This seven part video series explores ski equipment, how to ski, what to wear and how to load and unload from a chairlift.
This seven part video series explores snowboard equipment, how to snowboard, what to wear and how to load and unload from a chairlift.
From On The Snow, Executive Editor, Roger Leo
Staying warm is the primary consideration in deciding what to wear when you go skiing.
All else is secondary.
A friend who happens to own a ski resort says, “There’s no such thing as bad weather, just bad clothing.”
Basic principles: Choose fleece over cotton; wear air-trapping middle layers; cover everything with a windproof layer; make sure head, face, and hands are covered as well. Remember as well that it is easier to take off clothing if you are too warm, than it is to add something you don’t have.
Another friend whose life essentially spans the history of modern skiing in New England likens himself to the Michelin Man when he is fully dressed for the slopes. Layer upon layer of clothing protect him from the cold. “Stay warm, go skiing, have fun,” is his motto. We’ll talk more about layering in a minute.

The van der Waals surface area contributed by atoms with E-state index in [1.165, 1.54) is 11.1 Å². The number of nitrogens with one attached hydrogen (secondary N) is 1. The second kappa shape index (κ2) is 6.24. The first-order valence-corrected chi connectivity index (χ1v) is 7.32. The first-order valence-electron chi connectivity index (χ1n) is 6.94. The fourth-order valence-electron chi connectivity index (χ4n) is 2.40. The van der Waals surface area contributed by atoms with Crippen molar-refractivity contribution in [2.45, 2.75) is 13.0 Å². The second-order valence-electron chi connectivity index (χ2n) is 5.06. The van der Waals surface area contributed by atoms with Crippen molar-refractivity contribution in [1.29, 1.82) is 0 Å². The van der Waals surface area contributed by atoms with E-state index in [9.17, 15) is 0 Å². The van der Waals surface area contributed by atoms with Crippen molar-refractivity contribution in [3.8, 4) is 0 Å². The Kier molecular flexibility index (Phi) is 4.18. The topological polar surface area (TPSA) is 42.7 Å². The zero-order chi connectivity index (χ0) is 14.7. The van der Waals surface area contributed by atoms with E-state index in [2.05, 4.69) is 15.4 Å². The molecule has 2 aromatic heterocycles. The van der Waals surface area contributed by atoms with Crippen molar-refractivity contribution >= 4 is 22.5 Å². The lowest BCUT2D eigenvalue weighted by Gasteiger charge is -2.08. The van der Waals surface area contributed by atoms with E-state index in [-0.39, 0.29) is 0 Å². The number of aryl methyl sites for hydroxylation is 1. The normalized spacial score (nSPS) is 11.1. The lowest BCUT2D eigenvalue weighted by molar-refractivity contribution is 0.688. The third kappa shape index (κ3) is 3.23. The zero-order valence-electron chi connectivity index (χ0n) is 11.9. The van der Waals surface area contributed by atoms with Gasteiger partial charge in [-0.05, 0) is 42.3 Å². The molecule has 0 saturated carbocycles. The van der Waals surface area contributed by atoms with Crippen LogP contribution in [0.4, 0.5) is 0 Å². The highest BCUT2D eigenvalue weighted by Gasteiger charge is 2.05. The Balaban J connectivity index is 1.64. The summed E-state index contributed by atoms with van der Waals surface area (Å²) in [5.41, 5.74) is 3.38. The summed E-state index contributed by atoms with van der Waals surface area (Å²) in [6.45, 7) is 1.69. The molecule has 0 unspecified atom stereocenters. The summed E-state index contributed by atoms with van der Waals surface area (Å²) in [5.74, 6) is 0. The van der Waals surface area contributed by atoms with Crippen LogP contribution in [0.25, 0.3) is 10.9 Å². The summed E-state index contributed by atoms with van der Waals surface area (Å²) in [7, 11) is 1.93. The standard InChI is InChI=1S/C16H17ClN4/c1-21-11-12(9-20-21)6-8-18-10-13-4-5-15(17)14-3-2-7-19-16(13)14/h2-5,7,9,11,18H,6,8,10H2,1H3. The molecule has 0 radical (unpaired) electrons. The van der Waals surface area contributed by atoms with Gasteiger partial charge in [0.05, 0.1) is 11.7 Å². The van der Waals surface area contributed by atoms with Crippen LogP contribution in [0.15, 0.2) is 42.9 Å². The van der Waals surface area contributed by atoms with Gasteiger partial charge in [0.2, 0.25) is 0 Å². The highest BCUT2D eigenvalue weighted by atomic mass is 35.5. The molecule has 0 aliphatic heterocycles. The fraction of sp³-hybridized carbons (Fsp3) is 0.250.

First let’s at least acknowledge that fashion plays a part in choosing ski wear. It’s below warmth in the priority list, but how far below depends on the skier, and on the circumstances. Are you a fashion maven? Go for warmth with style. Are you going to a social event on the slopes? Again, go for clothes that look good while they keep you warm. Are you a die-hard skier who hits the slopes early and often, skis 100 days a year, and beats up on your clothes? Go for ruggedness as well as warmth. Do you go for the après ski? Then fashion comes first. Decide honestly what you need in clothing, and go for it. Remember though, that fashion means money.
OK, back to layering. This is the secret to staying warm and dry and comfortable in the worst conditions. Begin with fleece long underwear, top and bottom, and ski socks. Add either ski pants or bib, or warm pants and warm shirt or turtleneck. Next comes parka, or fleece jacket and wind shell. Finish off with hat, gloves or mittens, face mask in extreme cold, and goggles. We suggest a helmet as well, for safety and for warmth.
What you wear will change with the season. December and January can be bitter cold; days start to warm a bit in February; by March, spring has sprung and chances are you will be skiing at times in very little.